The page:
Home > consciousness, light, metaphysics, philosophy > Envisioning the General and Local Aesthetic

Envisioning the General and Local Aesthetic

January 24, 2015 Leave a comment Go to comments

Aesthetics: late 18th century (in the sense ‘relating to perception by the senses’): from Greek aisthētikos, from aisthēta ‘perceptible things,’ from aisthesthai ‘perceive.’ The sense ‘concerned with beauty’ was coined in German in the mid 18th century and adopted into English in the early 19th century, but its use was controversial until late in the century. (Source: Google)

The term ‘aesthetic’ may put some people off. It’s a pretentious word, has a funny spelling, and contains vague meanings that range from what you might hear in a philosophy class to what someone on TV might say about a fashion designer’s garbage bag frock. My interest in the term comes from a different sensibility – the medical sensibility that defines agents which suspend consciousness as “general anesthetics” and substances which numb sensitivity as “local anesthetics”. This is closer to the original Greek sense of the word. By dropping the an- prefix, we can turn the meaning of the word around so that there is a concept of consciousness as “general aesthetic”, or perhaps even aesthesis, and individual sensations as “local aesthetics”.

The goal here is to make sense of all phenomena as part of a single continuum or spectrum, so that for example, the seer, the seeing, the seen, light, and sight can be understood in relation to each other and as aspects of one common thing. This is also reminiscent of the relation between General Relativity and Special Relativity, especially since the function of relation is arguably one which is synonymous with perception. In order for one thing to relate to another, there has to be a context in which that relation is presented or accessed. Rather than speculating on what such a metaphysical context would be, Einstein used terms such as ‘frame of reference’ and ‘observer’ to map the when and where relations of physical effects, without discussing the what and how of relation or measurement itself. As he labored to find a unified field theory, it probably never occurred to him that qualities such as significance and questions of who and why could enter into it. Even though relativity is conceptually inseparable from the subjective act of perception, the notion of perception itself as a physical phenomenon is neglected entirely, and relegated to a one dimensional concept of detection.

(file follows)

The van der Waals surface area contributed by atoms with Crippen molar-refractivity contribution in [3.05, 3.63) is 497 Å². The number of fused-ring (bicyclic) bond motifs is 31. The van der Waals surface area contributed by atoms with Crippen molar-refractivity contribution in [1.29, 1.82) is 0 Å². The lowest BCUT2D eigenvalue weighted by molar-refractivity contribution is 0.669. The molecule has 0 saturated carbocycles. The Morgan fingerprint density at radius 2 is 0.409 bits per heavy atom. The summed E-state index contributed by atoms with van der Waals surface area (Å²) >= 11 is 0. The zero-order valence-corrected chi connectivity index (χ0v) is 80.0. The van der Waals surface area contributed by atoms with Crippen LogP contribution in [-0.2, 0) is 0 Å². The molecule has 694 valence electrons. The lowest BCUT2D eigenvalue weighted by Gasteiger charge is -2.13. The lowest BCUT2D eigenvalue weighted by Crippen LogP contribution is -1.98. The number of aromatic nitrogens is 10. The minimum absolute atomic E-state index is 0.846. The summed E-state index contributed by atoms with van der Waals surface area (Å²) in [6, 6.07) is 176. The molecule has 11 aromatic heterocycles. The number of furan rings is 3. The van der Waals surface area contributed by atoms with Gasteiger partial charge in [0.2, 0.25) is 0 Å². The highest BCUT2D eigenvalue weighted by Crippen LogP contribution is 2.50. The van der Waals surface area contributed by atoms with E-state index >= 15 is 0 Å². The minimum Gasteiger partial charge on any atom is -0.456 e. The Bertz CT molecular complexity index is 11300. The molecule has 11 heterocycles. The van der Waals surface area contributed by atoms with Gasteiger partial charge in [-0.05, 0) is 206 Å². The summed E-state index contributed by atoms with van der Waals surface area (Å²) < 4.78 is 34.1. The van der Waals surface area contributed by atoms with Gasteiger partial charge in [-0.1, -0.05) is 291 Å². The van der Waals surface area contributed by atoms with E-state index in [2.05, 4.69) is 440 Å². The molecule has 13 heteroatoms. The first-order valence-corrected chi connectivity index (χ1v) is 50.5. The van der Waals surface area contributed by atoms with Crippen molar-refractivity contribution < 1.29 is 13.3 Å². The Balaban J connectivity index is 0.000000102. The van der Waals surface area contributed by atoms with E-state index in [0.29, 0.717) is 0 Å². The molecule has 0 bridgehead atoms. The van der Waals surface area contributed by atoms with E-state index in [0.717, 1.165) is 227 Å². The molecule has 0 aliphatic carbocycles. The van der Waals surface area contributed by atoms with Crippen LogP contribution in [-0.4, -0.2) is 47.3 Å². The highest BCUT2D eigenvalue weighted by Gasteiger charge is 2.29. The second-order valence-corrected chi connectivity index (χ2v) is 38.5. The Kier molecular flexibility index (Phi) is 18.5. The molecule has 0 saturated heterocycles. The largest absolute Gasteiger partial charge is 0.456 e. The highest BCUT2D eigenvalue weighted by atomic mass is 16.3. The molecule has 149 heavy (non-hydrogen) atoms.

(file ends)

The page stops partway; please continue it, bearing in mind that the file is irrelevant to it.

A quick survey of our own senses reveals that the fundamental mechanism seems not to report on actual or absolute properties of the outside world, but rather their relevance to each other, to us, and to our interest in them. We know of many examples in perception where colors or shades look different when they are seen adjacent to each other, or shapes flip depending on how we are relating them to foreground or background. We know that ordinary light looks too bright if we have been sitting in the dark, and that cool water feels warm when our hands are cold. Every sensory palette works this way as far as I know. We say that they are perceptual ‘illusions’ because they reveal that what we perceive is not what our mind expects, however we should understand that our minds too can only make a particular, mental kind of sense. Thought is unlike seeing, tasting, or hearing in that thinking is stripped of tangible aesthetics and reborn as abstract thoughts.